Supporting older people's rights in Hebron
Last week, I met with our partner PCCDS, the Palestinian Centre for Communications and Development Strategies, based in Hebron in the West Bank.
PCCDS work on various issues, but their work overlaps with ours when it comes to supporting older people.
A grandparents' house in Hebron
PCCDS and HelpAge have worked together to set up a day centre for older people in Hebron, or a grandparents' house. It is an age-friendly place specifically designed for older people. They can go there to meet each other, talk, get information and advice and basic healthcare.
The house only opened about three weeks ago but it is already a great success. PCCDS staff said that the older people who have been to the centre are over the moon that someone is doing something for them. They have been made to feel that they don't have a role to play in society anymore, but that is changing. Each activity they have planned so far has had double the expected turn out - not a bad start!
The older people who visit the centre are varied. Some are retired and finding it difficult without a source of income and something to do. Others have health problems - diabetes, high blood pressure - or need advice on financial issues, such as how to pay for heating in the winter.
The grandparents' house tries to help with all these issues. It offers a doctor once a week, some medication and mobility aids. Plans for the future also include a trained counsellor and a legal advisor to support older people and help them to access their rights.
Older people have a wealth of experience
Mr Jamil, one of the founders of PCCDS, set it up after years of working for other NGOs. His aim is to change people's attitude towards older people and show the importance of their contributions, experiences and traditional knowledge and stories. He told us that no one cares for older people in Palestine and the few who are aware of older people's issues treat them as inactive and a burden.
He also said it was important to have something for older people as he hopes to be part of the programme one day!
Spreading the message of older people's rights
There seems to be an amazing network of civil societies organisations throughout the West Bank that support each other too. Through word of mouth, workshops and meetings they are letting older people know that there is support for them and are finding even the most isolated older people.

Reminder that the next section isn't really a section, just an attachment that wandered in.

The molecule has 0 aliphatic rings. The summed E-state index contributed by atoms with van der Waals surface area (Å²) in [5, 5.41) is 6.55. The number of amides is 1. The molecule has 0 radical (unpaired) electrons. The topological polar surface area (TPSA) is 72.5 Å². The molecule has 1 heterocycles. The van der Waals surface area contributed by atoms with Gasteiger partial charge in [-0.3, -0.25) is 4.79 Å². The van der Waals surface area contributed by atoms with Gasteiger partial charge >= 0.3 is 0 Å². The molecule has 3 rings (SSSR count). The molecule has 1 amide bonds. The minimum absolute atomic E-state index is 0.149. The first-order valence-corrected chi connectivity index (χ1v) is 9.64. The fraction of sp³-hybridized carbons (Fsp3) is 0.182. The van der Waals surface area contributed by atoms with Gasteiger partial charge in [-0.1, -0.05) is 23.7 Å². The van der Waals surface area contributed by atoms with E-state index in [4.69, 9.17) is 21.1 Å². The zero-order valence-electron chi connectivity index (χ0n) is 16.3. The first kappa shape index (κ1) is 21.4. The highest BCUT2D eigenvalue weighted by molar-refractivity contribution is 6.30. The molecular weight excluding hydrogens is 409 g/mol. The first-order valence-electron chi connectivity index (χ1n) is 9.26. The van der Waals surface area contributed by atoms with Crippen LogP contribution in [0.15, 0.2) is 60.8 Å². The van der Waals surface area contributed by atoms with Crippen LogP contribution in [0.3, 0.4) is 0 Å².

This became apparent when we met Fatima Mohammed Ahmad Hroub, a volunteer from a women's organisation in Taffouh (a village near Hebron) at the grandparents' house. Fatima is 50. She is strong, friendly and talkative and by the end of our chat, I wanted her to adopt me!
Really enthusiastic about the grandparents' house too, Fatima said: "PCCDS are a special organisation. Others promise to help, to support you but they don't. PCCDS have always kept their promises to me and older people. The older people are so happy to have the centre. One woman said that she loves it so much, she wants to come by and eat her lunch here every day!"
We joked with Fatima that she is strongest woman in Hebron. She laughed and said: "I've always been like this, I have my problems, I'm putting six children through school and university and have high medical costs, but when I'm here, I'm happy!"
Stength of the HelpAge Network
It is after seeing the PCCDS project activities that I have realised the full force of the HelpAge Network through which we work in over 60 countries.
My interaction with the staff and older people they support, has left me feeling optimistic about the fight for older people's rights and issues of ageing. A lot remains to be done, but it is positive to know that there are groups like PCCDS working directly with older people to support them and ensure that they are able to access their rights.
Read more about our work with partners in the occupied Palestinian territories.
To keep up to date with Sarah's visit to oPt follow her on Twitter @sarahmarzouk